Shawn Tolleson doesn’t spend a lot of time on social media, so when the news broke last June that his old pal Mitch Thompson had gotten the head baseball job at Baylor, he didn’t see it right away.
Then his phone started blowing up, and Tolleson couldn’t have been happier.
“I heard about it from a group text of old Baylor baseball players. That’s the way it should be,” right?” Tolleson said. “There were a lot of GIFs being thrown around on that text. We were all excited.”
Tolleson pitched at Baylor from 2008 to 2010, back when Thompson was an assistant coach for the Bears. Like so many other people, he has a great deal of respect and admiration for the coach who recruited him to Waco.
“He’s relentless. He’s relentless in a very good way,” Tolleson said. “He’s not going to rest. He’s not going to be OK with just being OK, if that makes sense. Truly I don’t know if it’s going to take one year or three years, but Baylor is going to be really good, and it’s because he’s taking over.”
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Tolleson returned to Waco Wednesday as the featured speaker at the Greater Waco Chamber of Commerce’s annual First Pitch Luncheon. The former big-league pitcher with the Los Angeles Dodgers and Texas Rangers shared stories from throughout his life and baseball career, specifically highlighting seven bits of advice that different people gave him along the way.
He recalled how he achieved his lifelong dream of pitching in the big leagues in 2012. But in his Major League debut against the Philadelphia Phillies, he walked the first two batters he faced on eight pitches and was quickly removed from the game. Tolleson was convinced after that game he was on a one-way ticket back to the minors, but he received several words of encouragement that stuck with him and inspired him to keep working.
A Dodgers assistant coach sat down with Tolleson on the bus after the game and told him to “Be a coffee bean” rather than a carrot or an egg. Meaning when the water starts to get hot and the pressure starts to mount, don’t grow soft and mushy like a carrot or hard like an egg. Rather, be the coffee bean and hold your shape, while transforming the water into something more.
Of course, the greatest words Tolleson received after the game came from then-Dodgers manager Don Mattingly, who approached the pitcher and asked, “Tolley, how’s your arm feeling?”
“Good, Skip,” answered Tolleson, thinking, “It ought to feel good, I only threw eight pitches.”
“Well, that’s good,” said Mattingly, “because you’re pitching tomorrow night.”
Tolleson’s pro career tested his perseverance, but he didn’t lose faith. The high-water mark came in 2015 when he won the closer’s role for the Rangers. That season the right-hander went 6-4 with a 2.99 ERA and 35 saves, helping Texas to a playoff berth and finishing 10th in the Cy Young voting for the American League.
Tolleson underwent Tommy John surgery on his elbow multiple times in his pitching career, beginning with his senior year of high school. He ultimately retired from baseball in 2019 after experiencing a setback following his final surgery.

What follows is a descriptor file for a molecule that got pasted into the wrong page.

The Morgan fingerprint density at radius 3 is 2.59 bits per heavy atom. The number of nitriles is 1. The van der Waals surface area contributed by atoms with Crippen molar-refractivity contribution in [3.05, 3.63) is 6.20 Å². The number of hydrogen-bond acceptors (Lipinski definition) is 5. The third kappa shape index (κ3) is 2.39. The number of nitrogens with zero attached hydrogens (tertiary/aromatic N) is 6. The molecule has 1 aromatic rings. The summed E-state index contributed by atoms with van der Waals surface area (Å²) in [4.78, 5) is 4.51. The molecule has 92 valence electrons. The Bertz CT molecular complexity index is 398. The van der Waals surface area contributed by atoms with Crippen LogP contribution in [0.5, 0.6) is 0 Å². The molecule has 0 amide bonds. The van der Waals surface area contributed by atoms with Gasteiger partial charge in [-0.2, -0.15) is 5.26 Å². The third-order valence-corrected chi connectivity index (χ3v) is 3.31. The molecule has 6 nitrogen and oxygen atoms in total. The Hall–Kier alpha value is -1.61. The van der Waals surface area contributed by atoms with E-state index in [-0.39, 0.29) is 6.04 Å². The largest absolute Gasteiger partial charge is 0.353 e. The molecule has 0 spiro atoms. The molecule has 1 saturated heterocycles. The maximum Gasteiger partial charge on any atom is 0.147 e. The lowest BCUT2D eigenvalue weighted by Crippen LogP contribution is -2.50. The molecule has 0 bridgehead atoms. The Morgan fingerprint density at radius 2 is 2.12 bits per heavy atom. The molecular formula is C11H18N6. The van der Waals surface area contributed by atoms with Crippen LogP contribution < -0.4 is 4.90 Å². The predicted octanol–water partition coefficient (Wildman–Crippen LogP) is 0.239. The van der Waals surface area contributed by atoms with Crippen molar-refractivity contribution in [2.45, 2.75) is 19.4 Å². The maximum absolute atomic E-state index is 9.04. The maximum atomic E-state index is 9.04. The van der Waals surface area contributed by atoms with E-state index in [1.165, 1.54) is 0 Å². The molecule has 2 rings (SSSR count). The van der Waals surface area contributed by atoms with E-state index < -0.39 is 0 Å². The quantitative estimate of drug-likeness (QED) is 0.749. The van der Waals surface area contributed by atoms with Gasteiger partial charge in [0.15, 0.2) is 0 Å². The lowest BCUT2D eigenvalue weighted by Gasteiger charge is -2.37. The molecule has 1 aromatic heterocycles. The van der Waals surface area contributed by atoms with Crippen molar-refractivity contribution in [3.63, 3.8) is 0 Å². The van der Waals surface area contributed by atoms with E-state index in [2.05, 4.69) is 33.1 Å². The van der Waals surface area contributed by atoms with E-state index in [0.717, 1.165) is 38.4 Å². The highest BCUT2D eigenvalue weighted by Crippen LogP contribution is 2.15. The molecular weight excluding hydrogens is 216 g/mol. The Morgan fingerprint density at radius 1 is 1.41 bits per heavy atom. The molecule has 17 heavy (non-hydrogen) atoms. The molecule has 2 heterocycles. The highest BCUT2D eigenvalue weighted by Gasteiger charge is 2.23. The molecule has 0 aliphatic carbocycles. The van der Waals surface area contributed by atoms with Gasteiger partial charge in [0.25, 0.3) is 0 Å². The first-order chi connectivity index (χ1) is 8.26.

At Wednesday’s First Pitch Luncheon, Thompson and Baylor softball’s Glenn Moore offered previews of their team, along with MCC’s Tyler Johnson and Chris Berry, both of whom will open up their 2023 campaigns on Friday.
One of the challenges Thompson made to the crowd was to buy season tickets. One listener who didn’t need any convincing was Tolleson, who said he plans to get back to as many games as he possibly can for the 2023 season. He lives in Fairview, on the north side of Dallas, but he considers the chance to get back to Baylor Ballpark worth the drive.
“I want to come to more games. I want to come to as many as I can,” Tolleson said. “It’s fun, the fact that Baylor plays on Friday, Saturday, Sunday is fun. My kids also play on Saturday, so Saturdays are out. But to have the opportunity to come down on a Sunday afternoon, that’s a pretty sweet way to spend a Sunday. Go to church, eat some good food together, come down and watch a Baylor baseball game, that sounds pretty fun.”
After all, it was Thompson who gave Tolleson the best advice he ever received, so he might as well pay back his old coach with his support and attendance. Back when Tolleson was being recruited by Baylor, he was visited by Thompson and then-BU head coach Steve Smith. Tolleson was also considering Texas, Texas A&M, TCU and Stanford in addition to Baylor.
“Coach Smith said to my parents, ‘Do you want to see your grandkids?’” Tolleson recalled. “They were like, ‘What do you mean?’ And Coach Smith said, ‘All the best wives, all the best mothers, come from Baylor.’ And my dad said, ‘Well, Shawn has a girlfriend here that he’s pretty serious about.’
“And then Coach Thompson said, ‘Oh, is that right? Where does she want to go to school?’ And I said, ‘She wants to go to Baylor.’ Coach T said, ‘Smart girl. You need to listen to her.’ … I’ve tried to follow that advice ever since.”